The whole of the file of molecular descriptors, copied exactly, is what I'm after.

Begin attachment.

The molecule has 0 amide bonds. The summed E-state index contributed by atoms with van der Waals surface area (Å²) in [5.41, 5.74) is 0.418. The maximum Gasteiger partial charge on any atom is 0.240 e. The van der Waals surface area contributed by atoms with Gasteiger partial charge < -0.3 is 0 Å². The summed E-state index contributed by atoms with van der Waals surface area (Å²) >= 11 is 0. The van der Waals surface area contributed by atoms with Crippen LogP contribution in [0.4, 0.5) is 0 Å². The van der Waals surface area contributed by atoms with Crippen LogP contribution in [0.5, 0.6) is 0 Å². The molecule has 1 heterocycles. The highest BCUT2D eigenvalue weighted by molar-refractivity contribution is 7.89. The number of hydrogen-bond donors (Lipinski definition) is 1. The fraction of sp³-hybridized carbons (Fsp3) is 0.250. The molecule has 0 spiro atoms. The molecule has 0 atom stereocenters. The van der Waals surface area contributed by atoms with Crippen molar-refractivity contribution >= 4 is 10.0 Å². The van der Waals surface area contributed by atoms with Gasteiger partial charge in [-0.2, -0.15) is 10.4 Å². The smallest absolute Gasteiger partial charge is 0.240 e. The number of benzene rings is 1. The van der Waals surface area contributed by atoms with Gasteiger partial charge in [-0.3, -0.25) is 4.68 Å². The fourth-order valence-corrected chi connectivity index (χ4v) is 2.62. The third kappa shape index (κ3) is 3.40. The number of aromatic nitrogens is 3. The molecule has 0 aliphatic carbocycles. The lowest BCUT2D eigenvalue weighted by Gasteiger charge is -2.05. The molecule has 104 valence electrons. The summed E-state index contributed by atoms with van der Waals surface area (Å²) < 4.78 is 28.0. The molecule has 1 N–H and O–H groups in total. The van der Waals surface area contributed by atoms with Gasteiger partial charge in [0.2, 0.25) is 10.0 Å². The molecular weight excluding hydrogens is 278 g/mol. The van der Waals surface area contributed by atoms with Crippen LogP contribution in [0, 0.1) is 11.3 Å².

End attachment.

The molecule has 0 amide bonds. The summed E-state index contributed by atoms with van der Waals surface area (Å²) in [5.41, 5.74) is 0.418. The maximum Gasteiger partial charge on any atom is 0.240 e. The van der Waals surface area contributed by atoms with Gasteiger partial charge < -0.3 is 0 Å². The summed E-state index contributed by atoms with van der Waals surface area (Å²) >= 11 is 0. The van der Waals surface area contributed by atoms with Crippen LogP contribution in [0.4, 0.5) is 0 Å². The van der Waals surface area contributed by atoms with Crippen LogP contribution in [0.5, 0.6) is 0 Å². The molecule has 1 heterocycles. The highest BCUT2D eigenvalue weighted by molar-refractivity contribution is 7.89. The number of hydrogen-bond donors (Lipinski definition) is 1. The fraction of sp³-hybridized carbons (Fsp3) is 0.250. The molecule has 0 spiro atoms. The molecule has 0 atom stereocenters. The van der Waals surface area contributed by atoms with Crippen molar-refractivity contribution >= 4 is 10.0 Å². The van der Waals surface area contributed by atoms with Gasteiger partial charge in [-0.2, -0.15) is 10.4 Å². The smallest absolute Gasteiger partial charge is 0.240 e. The number of benzene rings is 1. The van der Waals surface area contributed by atoms with Gasteiger partial charge in [-0.3, -0.25) is 4.68 Å². The fourth-order valence-corrected chi connectivity index (χ4v) is 2.62. The third kappa shape index (κ3) is 3.40. The number of aromatic nitrogens is 3. The molecule has 0 aliphatic carbocycles. The lowest BCUT2D eigenvalue weighted by Gasteiger charge is -2.05. The molecule has 104 valence electrons. The summed E-state index contributed by atoms with van der Waals surface area (Å²) < 4.78 is 28.0. The molecule has 1 N–H and O–H groups in total. The van der Waals surface area contributed by atoms with Gasteiger partial charge in [0.2, 0.25) is 10.0 Å². The molecular weight excluding hydrogens is 278 g/mol. The van der Waals surface area contributed by atoms with Crippen LogP contribution in [0, 0.1) is 11.3 Å².